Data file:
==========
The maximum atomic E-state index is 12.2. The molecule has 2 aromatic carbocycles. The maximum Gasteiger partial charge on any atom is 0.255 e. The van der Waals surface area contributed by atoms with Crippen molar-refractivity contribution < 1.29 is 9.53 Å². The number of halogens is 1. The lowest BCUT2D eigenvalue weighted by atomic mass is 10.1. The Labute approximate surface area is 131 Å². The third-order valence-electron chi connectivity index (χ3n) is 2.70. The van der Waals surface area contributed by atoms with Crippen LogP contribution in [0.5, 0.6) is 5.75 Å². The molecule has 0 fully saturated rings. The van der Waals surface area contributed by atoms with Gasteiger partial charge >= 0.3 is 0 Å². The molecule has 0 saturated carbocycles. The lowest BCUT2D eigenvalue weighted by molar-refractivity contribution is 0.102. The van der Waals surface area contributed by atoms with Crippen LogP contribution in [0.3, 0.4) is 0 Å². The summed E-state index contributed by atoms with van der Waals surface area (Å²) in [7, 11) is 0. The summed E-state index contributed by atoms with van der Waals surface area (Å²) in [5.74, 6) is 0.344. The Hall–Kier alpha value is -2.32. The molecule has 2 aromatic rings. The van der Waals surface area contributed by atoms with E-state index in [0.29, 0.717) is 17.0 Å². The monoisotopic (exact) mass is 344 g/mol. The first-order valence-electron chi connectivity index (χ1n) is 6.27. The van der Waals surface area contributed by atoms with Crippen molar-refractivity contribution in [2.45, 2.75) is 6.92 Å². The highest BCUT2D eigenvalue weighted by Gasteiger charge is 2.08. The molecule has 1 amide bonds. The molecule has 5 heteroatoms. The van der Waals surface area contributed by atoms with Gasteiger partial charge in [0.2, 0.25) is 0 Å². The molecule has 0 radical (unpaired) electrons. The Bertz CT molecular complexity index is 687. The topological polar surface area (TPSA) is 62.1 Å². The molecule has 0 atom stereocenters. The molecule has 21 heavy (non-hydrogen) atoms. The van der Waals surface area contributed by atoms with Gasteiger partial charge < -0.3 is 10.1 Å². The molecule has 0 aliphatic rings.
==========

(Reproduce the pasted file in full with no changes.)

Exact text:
The maximum atomic E-state index is 12.2. The molecule has 2 aromatic carbocycles. The maximum Gasteiger partial charge on any atom is 0.255 e. The van der Waals surface area contributed by atoms with Crippen molar-refractivity contribution < 1.29 is 9.53 Å². The number of halogens is 1. The lowest BCUT2D eigenvalue weighted by atomic mass is 10.1. The Labute approximate surface area is 131 Å². The third-order valence-electron chi connectivity index (χ3n) is 2.70. The van der Waals surface area contributed by atoms with Crippen LogP contribution in [0.5, 0.6) is 5.75 Å². The molecule has 0 fully saturated rings. The van der Waals surface area contributed by atoms with Gasteiger partial charge >= 0.3 is 0 Å². The molecule has 0 saturated carbocycles. The lowest BCUT2D eigenvalue weighted by molar-refractivity contribution is 0.102. The van der Waals surface area contributed by atoms with Crippen LogP contribution in [0.3, 0.4) is 0 Å². The summed E-state index contributed by atoms with van der Waals surface area (Å²) in [7, 11) is 0. The summed E-state index contributed by atoms with van der Waals surface area (Å²) in [5.74, 6) is 0.344. The Hall–Kier alpha value is -2.32. The molecule has 2 aromatic rings. The van der Waals surface area contributed by atoms with E-state index in [0.29, 0.717) is 17.0 Å². The monoisotopic (exact) mass is 344 g/mol. The first-order valence-electron chi connectivity index (χ1n) is 6.27. The van der Waals surface area contributed by atoms with Crippen molar-refractivity contribution in [2.45, 2.75) is 6.92 Å². The highest BCUT2D eigenvalue weighted by Gasteiger charge is 2.08. The molecule has 1 amide bonds. The molecule has 5 heteroatoms. The van der Waals surface area contributed by atoms with Gasteiger partial charge in [0.2, 0.25) is 0 Å². The molecule has 0 radical (unpaired) electrons. The Bertz CT molecular complexity index is 687. The topological polar surface area (TPSA) is 62.1 Å². The molecule has 0 atom stereocenters. The molecule has 21 heavy (non-hydrogen) atoms. The van der Waals surface area contributed by atoms with Gasteiger partial charge < -0.3 is 10.1 Å². The molecule has 0 aliphatic rings.